Intense and fearless…the strong musical relationship between these three leading young jazz musicians allows them to delve deep into improvisation, with beautiful original melodies and fascinating rhythmic structures….
Ilkley Jazz Festival
In something of a crowded market, the young piano trio Treppenwitz is making a fresh new case for the medium, with an ensemble sound and historical awareness that both builds upon and ignores what has come before. Their performance at mjf 2017 captivated the audience with its reflective miniatures and extended investigations into sound, not afraid of lyrical melodies – nor of avoiding them. It’s a band that will surely blossom over the coming years.
Steve Mead, Manchester Jazz Festival
Treppenwitz, n. – treppen (stairs) + witz (wit) An event or fact that seems to contradict its background or context.
“…(t)he main character in Treppenwitz is a miniature spiral staircase model paralyzed by its future, enchained by its past. It resents everything about its existence including the fact that it was carved by a craftsman rather than having sprung from the womb of a Matryoshka doll. Nor was it conceived as the creation ladder of Ramon Llull’s 14th century eight-step ascension theory…”
Matthew Aplin – piano
Tom Riviere – double bass
Steve Hanley – drums
Treppenwitz is a project with a unique approach to improvised music. The central philosophy is that all music is related, outgrowths from the same seed; passages of explorative beauty and space sit alongside energetic bursts of freedom. Compositions are contributed by the members, with something open-ended deliberately in mind; the shapes and contours of the music develop organically, different every time, always seeking.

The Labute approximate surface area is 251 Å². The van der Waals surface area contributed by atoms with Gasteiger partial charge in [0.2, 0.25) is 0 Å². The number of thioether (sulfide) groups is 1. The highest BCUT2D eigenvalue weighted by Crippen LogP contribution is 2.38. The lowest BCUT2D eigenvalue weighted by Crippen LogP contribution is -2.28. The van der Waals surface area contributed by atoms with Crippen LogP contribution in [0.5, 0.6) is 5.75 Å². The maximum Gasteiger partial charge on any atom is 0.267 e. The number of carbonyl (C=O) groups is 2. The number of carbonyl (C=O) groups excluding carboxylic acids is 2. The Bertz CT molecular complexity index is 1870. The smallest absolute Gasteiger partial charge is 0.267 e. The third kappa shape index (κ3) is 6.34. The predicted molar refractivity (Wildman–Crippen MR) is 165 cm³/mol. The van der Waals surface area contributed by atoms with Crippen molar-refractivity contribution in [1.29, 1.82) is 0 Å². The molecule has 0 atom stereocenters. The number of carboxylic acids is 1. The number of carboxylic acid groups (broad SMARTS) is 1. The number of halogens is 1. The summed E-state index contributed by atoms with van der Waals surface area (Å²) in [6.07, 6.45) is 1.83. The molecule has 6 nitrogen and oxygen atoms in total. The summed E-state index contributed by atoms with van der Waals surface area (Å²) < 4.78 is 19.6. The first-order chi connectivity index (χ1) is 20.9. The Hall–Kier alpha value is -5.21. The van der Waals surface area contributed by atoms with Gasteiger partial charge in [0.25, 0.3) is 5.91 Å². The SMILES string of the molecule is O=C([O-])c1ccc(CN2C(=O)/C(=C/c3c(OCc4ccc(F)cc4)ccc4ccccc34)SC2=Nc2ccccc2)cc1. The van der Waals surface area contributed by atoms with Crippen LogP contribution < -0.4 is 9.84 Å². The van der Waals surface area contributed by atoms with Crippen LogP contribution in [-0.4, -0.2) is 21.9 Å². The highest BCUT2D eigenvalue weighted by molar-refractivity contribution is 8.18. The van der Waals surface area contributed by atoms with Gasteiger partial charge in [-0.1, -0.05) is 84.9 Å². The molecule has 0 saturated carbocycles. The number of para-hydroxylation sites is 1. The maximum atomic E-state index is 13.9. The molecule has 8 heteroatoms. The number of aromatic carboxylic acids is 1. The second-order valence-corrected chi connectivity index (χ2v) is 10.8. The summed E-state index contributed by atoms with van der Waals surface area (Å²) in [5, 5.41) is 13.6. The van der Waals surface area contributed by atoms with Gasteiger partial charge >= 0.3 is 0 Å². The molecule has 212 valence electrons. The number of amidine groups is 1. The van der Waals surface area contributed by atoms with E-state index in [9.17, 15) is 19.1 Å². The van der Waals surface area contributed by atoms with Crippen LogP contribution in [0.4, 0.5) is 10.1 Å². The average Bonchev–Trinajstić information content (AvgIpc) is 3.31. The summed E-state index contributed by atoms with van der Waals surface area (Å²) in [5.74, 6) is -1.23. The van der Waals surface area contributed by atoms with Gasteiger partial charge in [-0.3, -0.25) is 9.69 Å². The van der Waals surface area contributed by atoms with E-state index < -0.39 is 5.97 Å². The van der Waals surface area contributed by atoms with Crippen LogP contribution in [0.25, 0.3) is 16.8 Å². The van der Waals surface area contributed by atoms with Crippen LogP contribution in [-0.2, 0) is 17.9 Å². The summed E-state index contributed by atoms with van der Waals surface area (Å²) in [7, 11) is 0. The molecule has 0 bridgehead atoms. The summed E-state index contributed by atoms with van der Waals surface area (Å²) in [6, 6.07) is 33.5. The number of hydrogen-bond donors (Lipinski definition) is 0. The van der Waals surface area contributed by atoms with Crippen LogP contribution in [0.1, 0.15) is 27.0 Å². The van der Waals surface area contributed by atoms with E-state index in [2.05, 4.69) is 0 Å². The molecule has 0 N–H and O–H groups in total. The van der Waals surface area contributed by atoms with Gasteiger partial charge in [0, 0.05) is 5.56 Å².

The band was formed in January 2014 after (though not because) a Philadelphian drummer, Matthew McGraw, left the city of Leeds. The music they make can be seen as an indirect response to this change of circumstance. With time and curiosity and willing at their disposal, they started to explore music from the free jazz movements of the 1960’s, with a view to carving out an original voice through the nuances of the idiom; their heroes were Ornette Coleman, Eric Dolphy and Paul Bley. Leeds was a place where a lot of people were making things happen on a grassroots basis, and situated within this vibrant milieu, they were well placed to start gigging, coming to form part of the fabric of the DIY music scene. Gradually they transitioned to playing exclusively original music.
In 2015, they were approached by New Jazz Records, a not-for-profit collective run by local musicians, to record an album at Leeds Fold Studio. That November, they spent 2 days in the studio, recording more than 3 hours of music. Their first album, Short+Long Ditties, released in 2016 by New Jazz Records, was compiled from these fruitful sessions.
Their first album released, and with generous support from Arts Council England and Jazz North, they toured the UK relentlessly, and the world started to hear their music. Through this process of continuous playing, the music developed rapidly, and the collective dynamic between them evolved to levels previously unimaginable. The sound kept changing, and they kept writing new music.
Recent engagements have included The Vortex, London; Jazz at the Lescar, Sheffield; The Canteen, Bristol; Manchester Jazz Festival; and many others.
In 2018, they were selected for Jazz North’s “Northern Line” touring support scheme.
Their second album, The Kennedys at Beaver Point, was released on 14th January 2019.
A third album awaits release in 2020.